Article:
By DAVID A. KING, Ph.D. | Published May 30, 2023
I’ve always been fascinated by the Blessed Virgin Mary. Mary possesses a mystery and allure that is particularly appealing to those undergoing the conversion process, and for Protestant converts, she retains an aura of secrecy. I still have a small statue of Mary that I purchased over 30 years ago at the Monastery of the Holy Spirit. I was living with my Baptist parents at the time, and I smuggled my Mary into their house in the inner pocket of my raincoat.
Mary is an important part of my OCIA program, and I spend an entire class on the major Marian doctrines, for converts are curious about the high regard in which Catholics hold Mary and Marian devotions.
Sixty years since its initial publication in 1963, Karl Rahner’s book of short reflections on Mary has essentially become a standard curriculum for the contemporary understanding of Mary—critically the idea that “Mary because of her role in the redemptive work of Christ is at once Mother of God and mother of all the faithful: as Mother of God she is to be honored above all the saints, as mother the faithful she is to be loved and cherished by every Christian.”
The book clearly explains the fundamental Marian doctrines of the Immaculate Conception, Divine Motherhood, Perpetual Virginity, the Assumption, and Mary as Mediatrix of grace.
Karl Rahner was a German Jesuit Priest who lived from 1904-1984 and was ordained to the priesthood in 1932. He remains one of the most influential (some would say the most) theologians associated with the “New Theology” of the 20th century, which had a major influence upon the Second Vatican Council.
Rahner was pre-censored by Rome in 1962, meaning that he had to have permission to lecture or publish, but by the end of the year St. Pope John XXIII lifted the censorship and invited Rahner to Vatican II as an expert consultant.
At the council, Rahner served as one of the authors of the Vatican II document, Lumen gentium, “The Light of the Nations.”
Rahner is one of a few other major modern Catholic figures that I have for 12 years avoided discussing in my column because his productivity and legacy are enormous. Like Chesterton, for example, he was almost too prolific to appreciate fully without immersion in his work. He published thousands of works, taught and lectured at numerous universities and seminaries, and clearly shaped contemporary Catholicism.
Understanding love as a gift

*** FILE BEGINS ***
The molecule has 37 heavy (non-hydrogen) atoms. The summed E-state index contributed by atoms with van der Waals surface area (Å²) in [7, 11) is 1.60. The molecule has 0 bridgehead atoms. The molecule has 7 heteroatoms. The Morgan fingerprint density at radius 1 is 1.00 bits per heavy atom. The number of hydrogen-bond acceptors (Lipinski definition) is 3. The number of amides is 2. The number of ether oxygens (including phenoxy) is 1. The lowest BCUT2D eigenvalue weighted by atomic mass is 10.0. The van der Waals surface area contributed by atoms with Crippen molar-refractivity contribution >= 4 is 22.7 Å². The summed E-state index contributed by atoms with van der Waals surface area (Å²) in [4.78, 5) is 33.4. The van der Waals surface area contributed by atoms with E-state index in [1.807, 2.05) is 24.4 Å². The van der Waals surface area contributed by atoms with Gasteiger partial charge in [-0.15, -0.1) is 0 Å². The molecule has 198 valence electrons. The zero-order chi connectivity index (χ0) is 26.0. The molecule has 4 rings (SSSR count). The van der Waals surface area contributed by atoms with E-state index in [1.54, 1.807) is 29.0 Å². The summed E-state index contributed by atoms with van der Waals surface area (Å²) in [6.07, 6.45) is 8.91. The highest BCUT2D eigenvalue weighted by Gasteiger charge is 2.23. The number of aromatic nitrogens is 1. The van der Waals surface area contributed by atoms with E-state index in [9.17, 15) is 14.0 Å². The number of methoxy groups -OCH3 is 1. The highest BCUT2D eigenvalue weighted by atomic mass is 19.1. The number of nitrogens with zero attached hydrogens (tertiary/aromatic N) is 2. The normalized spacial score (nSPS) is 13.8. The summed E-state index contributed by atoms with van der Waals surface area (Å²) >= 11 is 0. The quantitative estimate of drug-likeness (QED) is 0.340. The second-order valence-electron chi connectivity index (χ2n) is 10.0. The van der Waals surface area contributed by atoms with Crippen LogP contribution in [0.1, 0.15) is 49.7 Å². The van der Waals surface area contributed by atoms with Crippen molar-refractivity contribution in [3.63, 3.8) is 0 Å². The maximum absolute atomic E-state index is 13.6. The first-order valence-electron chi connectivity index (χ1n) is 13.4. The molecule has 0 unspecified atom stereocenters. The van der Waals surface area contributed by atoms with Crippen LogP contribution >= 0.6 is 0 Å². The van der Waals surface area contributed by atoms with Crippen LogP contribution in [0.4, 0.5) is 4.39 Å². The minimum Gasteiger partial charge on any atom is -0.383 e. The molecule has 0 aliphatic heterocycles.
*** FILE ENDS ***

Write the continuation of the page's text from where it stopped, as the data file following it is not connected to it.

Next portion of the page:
Rahner is big, and as such, he is viewed with both skepticism and awe in the ongoing dialogue in the church between so-called traditionalists and progressives.
The crucial idea in Rahner’s theology is that the essence of human experience is to become fully aware of God’s existence, God’s revelation to humanity and God’s desire for communion with all people in total love. In this theology, the Incarnation of God in the person of Jesus Christ is crucial, because of its link to Grace, understood by Rahner as God Himself. For Rahner, God is mystery, but moreover, God is love and this love can only be understood as a gift.
Because of Mary’s critical role in the Incarnation, in Rahner’s view she is a fundamental part of the whole understanding of Catholicism and not a separate cult.
The full title of Rahner’s book on Mary is “Mary Mother of the Lord: Theological Meditations.” The 1963 first edition was published by Herder and Herder and translated from the German into English by W.J. O’Hara. Like almost all Catholic books of the period, it carries the marks of both Nihil obstat and Imprimatur.
In a short preface to the book, Rahner explains that the eight chapters were initially lectures delivered at the University Church of the Holy Trinity in Innsbruck during May devotions. Rahner barely edited the talks; the lectures are printed almost exactly as they were delivered.
The first brief chapters of the book are an adamant defense of the fundamental Catholic belief that Mary as the mother of Jesus Christ is likewise the Mother of God. This is why, Rahner explains, “Mariology is not merely a piece of the private life-story of Jesus of Nazareth, of no real ultimate significance for our salvation, but an affirmation of faith itself concerning a reality of the faith, without which there is no salvation.”